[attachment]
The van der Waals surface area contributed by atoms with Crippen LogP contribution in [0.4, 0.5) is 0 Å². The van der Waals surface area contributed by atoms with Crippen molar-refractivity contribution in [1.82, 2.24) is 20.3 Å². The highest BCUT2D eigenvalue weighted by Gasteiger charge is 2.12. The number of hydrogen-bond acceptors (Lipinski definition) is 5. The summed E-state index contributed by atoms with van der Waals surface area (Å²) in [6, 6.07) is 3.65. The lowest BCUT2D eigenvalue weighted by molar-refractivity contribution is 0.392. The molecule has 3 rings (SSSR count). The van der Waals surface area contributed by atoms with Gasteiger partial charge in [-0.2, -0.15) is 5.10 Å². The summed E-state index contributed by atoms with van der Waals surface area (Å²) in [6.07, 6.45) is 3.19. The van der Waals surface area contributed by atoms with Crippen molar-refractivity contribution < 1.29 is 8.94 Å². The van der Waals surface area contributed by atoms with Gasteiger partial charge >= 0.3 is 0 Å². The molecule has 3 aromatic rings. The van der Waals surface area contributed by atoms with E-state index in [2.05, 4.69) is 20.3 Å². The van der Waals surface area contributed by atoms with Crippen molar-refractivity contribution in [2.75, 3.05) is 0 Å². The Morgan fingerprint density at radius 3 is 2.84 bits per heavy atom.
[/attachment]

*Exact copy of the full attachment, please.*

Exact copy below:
The van der Waals surface area contributed by atoms with Crippen LogP contribution in [0.4, 0.5) is 0 Å². The van der Waals surface area contributed by atoms with Crippen molar-refractivity contribution in [1.82, 2.24) is 20.3 Å². The highest BCUT2D eigenvalue weighted by Gasteiger charge is 2.12. The number of hydrogen-bond acceptors (Lipinski definition) is 5. The summed E-state index contributed by atoms with van der Waals surface area (Å²) in [6, 6.07) is 3.65. The lowest BCUT2D eigenvalue weighted by molar-refractivity contribution is 0.392. The molecule has 3 rings (SSSR count). The van der Waals surface area contributed by atoms with Gasteiger partial charge in [-0.2, -0.15) is 5.10 Å². The summed E-state index contributed by atoms with van der Waals surface area (Å²) in [6.07, 6.45) is 3.19. The van der Waals surface area contributed by atoms with Crippen molar-refractivity contribution < 1.29 is 8.94 Å². The van der Waals surface area contributed by atoms with Gasteiger partial charge >= 0.3 is 0 Å². The molecule has 3 aromatic rings. The van der Waals surface area contributed by atoms with E-state index in [2.05, 4.69) is 20.3 Å². The van der Waals surface area contributed by atoms with Crippen molar-refractivity contribution in [2.75, 3.05) is 0 Å². The Morgan fingerprint density at radius 3 is 2.84 bits per heavy atom.